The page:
Friday, November 29, 2013

Warm Olives with Rosemary, Lemon & Peperoncino






Plump, glossy and gorgeous, these fragrant Lemon & Rosemary Marinated Olives with Peperoncino are a tangy and tasty hors d'oeuvre with a glass of wine, a lump of cheese and a warm crusty foot of baguette. Sauté the olives with some garlic, hot red pepper, lemon zest, rosemary and some infused olive oil catapults this appetizer to another gastronomic level — one that is fast, easy and quite delicious.




Warm Lemon & Rosemary Mixed Olives
Makes 2 cups

3 tbsp olive oil
2 cups mixed olives with pits: nicoise, cerignola, kalamata, picholine
1 clove of garlic, minced
zest of one lemon
2 fresh rosemary sprigs
1 hot red pepper, seeded and sliced thinly
Garnishes: rosemary sprig, lemon rind strips

In a large skillet, heat olive oil over medium heat. Add the garlic and sliced pepper and cook for 1 minute. Add the mixed olives and lemon zest and cook, stirring frequently, until warmed though and fragrant, about 2-3 minutes. Remove from heat and let cool 10-15 minutes. Garnish with some lemon curls and fresh rosemary sprigs. Serve warm with some crusty bread and your favourite cheeses.














Thursday, November 28, 2013

Spinach & Ricotta Gnudi with Béchamel Sauce







One of my favourite winter dishes is Baked Spinach & Ricotta Gnudi, which are delectable little dumplings 'naked' of their pasta wrapper. A kissing cousin to gnocchi, these fluffy pillows of loveliness are made with ricotta rather than potato, which makes them lighter and more delicate in ways gnocchi rarely are. The technique for making these ethereal clouds of 'ricotta heaven' begins with a simple mixture of spinach, ricotta, eggs and parmesan cheese that's shaped into oval egg-size dumplings, and coated with a light dusting of flour. Placed in a baking dish, the gnudi are arranged in neat rows, covered with a rich and creamy béchamel sauce, a splash of sweet tomato sauce and baked in the oven for 35-45 minutes. It couldn't be easier. Four or five gnudi make an impressive starter; eight to ten, a dreamy main course that's damn close to food heaven.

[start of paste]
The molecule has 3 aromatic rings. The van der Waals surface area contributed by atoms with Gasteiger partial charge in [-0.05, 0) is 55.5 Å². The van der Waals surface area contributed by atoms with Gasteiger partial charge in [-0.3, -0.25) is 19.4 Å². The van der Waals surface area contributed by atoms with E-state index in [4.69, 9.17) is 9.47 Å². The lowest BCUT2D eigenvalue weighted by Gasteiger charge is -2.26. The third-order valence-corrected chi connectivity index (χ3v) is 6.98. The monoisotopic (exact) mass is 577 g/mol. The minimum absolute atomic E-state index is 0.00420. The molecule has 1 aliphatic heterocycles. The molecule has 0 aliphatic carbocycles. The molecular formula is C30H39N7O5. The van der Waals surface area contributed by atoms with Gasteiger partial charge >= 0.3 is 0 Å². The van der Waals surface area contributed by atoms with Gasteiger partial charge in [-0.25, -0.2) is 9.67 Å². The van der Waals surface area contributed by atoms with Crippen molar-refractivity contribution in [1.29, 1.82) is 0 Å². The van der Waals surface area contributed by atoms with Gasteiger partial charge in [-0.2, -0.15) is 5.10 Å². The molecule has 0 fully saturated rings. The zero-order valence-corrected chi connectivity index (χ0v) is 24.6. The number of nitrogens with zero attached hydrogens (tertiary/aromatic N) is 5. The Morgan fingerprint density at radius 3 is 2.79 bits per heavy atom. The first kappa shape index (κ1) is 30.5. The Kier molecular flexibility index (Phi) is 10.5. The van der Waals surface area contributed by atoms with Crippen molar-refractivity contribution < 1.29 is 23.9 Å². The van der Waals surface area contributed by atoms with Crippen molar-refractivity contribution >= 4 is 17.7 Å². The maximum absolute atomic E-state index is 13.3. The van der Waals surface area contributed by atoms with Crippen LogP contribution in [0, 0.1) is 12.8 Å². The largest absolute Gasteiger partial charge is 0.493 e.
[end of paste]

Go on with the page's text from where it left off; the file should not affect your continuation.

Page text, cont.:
Spinach & Ricotta Gnudi with Béchamel Sauce
Makes about 30 dumplings - serves 4 as an entrée or 8 as a starter

Dumplings:
2 10oz/300g packages frozen spinach, thawed and chopped
1 10oz/300g tub fresh ricotta cheese
3 large eggs, lightly beaten
1 cup freshly grated Parmesan cheese
Freshly grated nutmeg
Salt and pepper
Fresh basil, chopped for garnish
1 tbsp butter, for greasing the baking dish
1 cup all-purpose flour
2 cups homemade or quality store-bought tomato sauce

Béchamel Sauce:
4 cups whole milk
7 tbsp unsalted butter
1/2 cup all-purpose flour
Salt and pepper
Freshly grated nutmeg


Thaw the frozen spinach, then drain and squeeze dry, getting rid of as much extra water as you can. It will make the dumplings hold their shape better.

In a medium bowl, combine the spinach, ricotta cheese, eggs, half the Parmesan cheese and a generous grating of nutmeg. Season with salt and pepper, and stir with a wooden spoon until well mixed. Set aside. Preheat the oven to 350°F.

While the oven is preheating, prepare the béchamel sauce by heating the milk in a saucepan. In a separate pan, melt the butter, then add the flour, stirring with a wooden spoon and cooking the roux until it becomes lightly golden, about 5-6 minutes. Add a ladleful of the warm milk at a time, stirring constantly so it doesn't form lumps. Continue until all the milk has been incorporated. Season with salt and pepper, and additional nutmeg to taste. Continue cooking and stirring on low heat for another 10 minutes. The sauce will thicken and become very smooth. Remove from the heat and cover.

Generously butter a large 9"x12" baking dish, and spoon enough béchamel sauce to cover the bottom. Pour the flour onto a flat plate. To make the dumplings, use your hands to form the spinach-ricotta mixture into the shape and size of a small egg, slightly elongated like a quenelle. Dust each dumpling very lightly in the flour and place them over the béchamel in neat rows. Continue until all the mixture is used up. Cover the dumplings with the remaining béchamel, dot the surface with tomato sauce and sprinkle with the remaining Parmesan cheese.

Bake until the top is lightly golden, about 40-50 minutes. Serve piping hot with a good sprinkling of fresh basil on each serving.
















Wednesday, November 27, 2013

Spiced Pumpkin Bread with Nuts, Raisins & Seeds







Bursting with the intoxicating aromas of cinnamon, allspice, nutmeg and cloves, this moist and fragrant Spiced Pumpkin Bread, is infused with all the comforting scents and familiar flavours of Thanksgiving that instantly warms the soul and feeds the spirit. Sweet and spicy, this sensational recipe shines